small scale farmers agro summitIn the preface of The African Transformation Report 2017: Agriculture Powering Africa’s Economic Transformation, Yaw Ansu Chief Economist at ACET highlights how agriculture can lead economic transformation in many countries in Africa—if farm productivity is raised and farming is linked to manufacturing and other sectors of the economy through agroprocessing, other agriculture-based manufacturing, and finance, logistics, and other upstream and downstream services

 We refer to this process—of raising productivity on farms and strengthening linkages between farms and the rest of the economy—as agricultural transformation.

The 2014 African Transformation Report—Growth with Depth—highlighted the need to convert economic growth driven by commodities and macroeconomic reforms into growth that is structurally grounded and
therefore job creating, welfare improving, and sustainable.
That report called on African governments to work with the private sector to transform their economies by diversifying production and exports, becoming more competitive globally, boosting productivity across the
economy, upgrading production technologies and national technological capabilities, and advancing human well-being through rapid job growth. The pertinence of these recommendations has been reinforced by the collapse of commodity prices (particularly oil and minerals) since mid-2014 and the consequent slowdown in economic growth in many parts of Africa. As African policymakers respond to this collapse by intensifying
efforts toward economic transformation, this second African Transformation Report—Agriculture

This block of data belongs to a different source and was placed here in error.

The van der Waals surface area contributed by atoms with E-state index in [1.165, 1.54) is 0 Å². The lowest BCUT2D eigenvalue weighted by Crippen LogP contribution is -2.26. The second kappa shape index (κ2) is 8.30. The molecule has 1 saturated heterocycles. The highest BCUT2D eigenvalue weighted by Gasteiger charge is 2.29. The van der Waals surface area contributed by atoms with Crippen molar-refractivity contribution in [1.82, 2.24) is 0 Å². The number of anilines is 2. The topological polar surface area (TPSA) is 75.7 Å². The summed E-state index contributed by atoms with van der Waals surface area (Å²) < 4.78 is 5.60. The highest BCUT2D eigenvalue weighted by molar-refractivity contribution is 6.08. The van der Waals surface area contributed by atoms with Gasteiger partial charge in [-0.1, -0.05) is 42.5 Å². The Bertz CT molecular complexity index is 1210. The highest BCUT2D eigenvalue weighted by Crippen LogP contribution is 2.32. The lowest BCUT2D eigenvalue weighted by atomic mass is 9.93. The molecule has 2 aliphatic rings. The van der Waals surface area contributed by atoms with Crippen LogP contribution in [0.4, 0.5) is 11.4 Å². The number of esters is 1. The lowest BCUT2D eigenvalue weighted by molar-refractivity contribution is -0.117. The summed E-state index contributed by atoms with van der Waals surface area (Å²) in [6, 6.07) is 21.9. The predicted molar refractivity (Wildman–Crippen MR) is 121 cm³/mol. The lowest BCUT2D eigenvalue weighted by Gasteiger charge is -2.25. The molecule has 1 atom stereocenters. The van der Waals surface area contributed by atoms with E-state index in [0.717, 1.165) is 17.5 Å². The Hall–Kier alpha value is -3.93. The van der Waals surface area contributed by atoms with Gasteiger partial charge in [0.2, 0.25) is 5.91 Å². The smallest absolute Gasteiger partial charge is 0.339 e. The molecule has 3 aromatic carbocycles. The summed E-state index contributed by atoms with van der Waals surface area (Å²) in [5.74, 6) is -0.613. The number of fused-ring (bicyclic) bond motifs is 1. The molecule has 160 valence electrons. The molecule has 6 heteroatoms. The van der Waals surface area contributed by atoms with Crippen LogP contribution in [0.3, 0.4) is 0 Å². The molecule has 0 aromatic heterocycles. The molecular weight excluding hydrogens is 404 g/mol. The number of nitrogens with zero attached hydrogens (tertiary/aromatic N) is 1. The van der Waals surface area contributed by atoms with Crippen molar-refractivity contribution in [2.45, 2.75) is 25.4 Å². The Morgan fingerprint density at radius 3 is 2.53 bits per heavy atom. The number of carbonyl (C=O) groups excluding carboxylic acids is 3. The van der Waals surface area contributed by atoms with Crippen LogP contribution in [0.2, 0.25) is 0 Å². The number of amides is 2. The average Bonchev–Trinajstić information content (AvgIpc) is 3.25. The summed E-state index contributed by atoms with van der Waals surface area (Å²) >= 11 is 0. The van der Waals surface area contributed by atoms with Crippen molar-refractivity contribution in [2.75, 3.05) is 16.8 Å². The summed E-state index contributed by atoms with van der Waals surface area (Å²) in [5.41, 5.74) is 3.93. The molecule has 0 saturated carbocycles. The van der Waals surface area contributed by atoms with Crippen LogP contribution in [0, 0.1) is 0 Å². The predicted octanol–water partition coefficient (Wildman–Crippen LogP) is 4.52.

Powering Africa’s Economic Transformation—highlights the immense contributions that agriculture can make and offers practical examples, lessons, and recommendations.

- Chapter 1 presents a data-rich assessment of the state of agriculture in Africa, its impact on macroeconomic outcomes, and its performance in the recent past.

- Chapter 2 discusses land tenure systems, focusing on feasible reforms that could enable the customary tenure systems that prevail in many parts of the continent to better support modern commercial agriculture.

Chapter 3 examines how to raise farm productivity by improving farmers’ access to knowledge, modern inputs (mainly improved seeds and fertilizer), irrigation, and

- Chapter 4 looks at how to commercialise agriculture and covers risks, markets, and finance (including insurance). Chapter 5 pulls together the themes from chapters 2–4 to focus on the specific goal of growing enough of Africa’s key food staples to feed households and support an expanding agroprocessing industry.

Chapter 6 considers how to leverage agriculture to develop manufacturing, particularly agroprocessing and the manufacturing of agricultural inputs.

Chapter 7 reflects on the possible employment impacts of agricultural transformation, focusing on employment possibilities for educated youth in farming and in the off-far segments of agricultural value chains.

Chapter 8 considers how to ensure gender equity in agricultural transformation, and chapter 9 proposes ways to ensure that the transformation is environmentally friendly against a backdrop of climate change.

Throughout, the discussion draws attention to the importance of prudent macroeconomic policy to agricultural transformation through the impact of fiscal and monetary policies on interest rates and credit and of exchange
rate and trade policies on the reliable availability of fertilisers and on farmers’ ability to compete with imports and in export markets.

Yaw Ansu Chief Economist

The full report can be read here: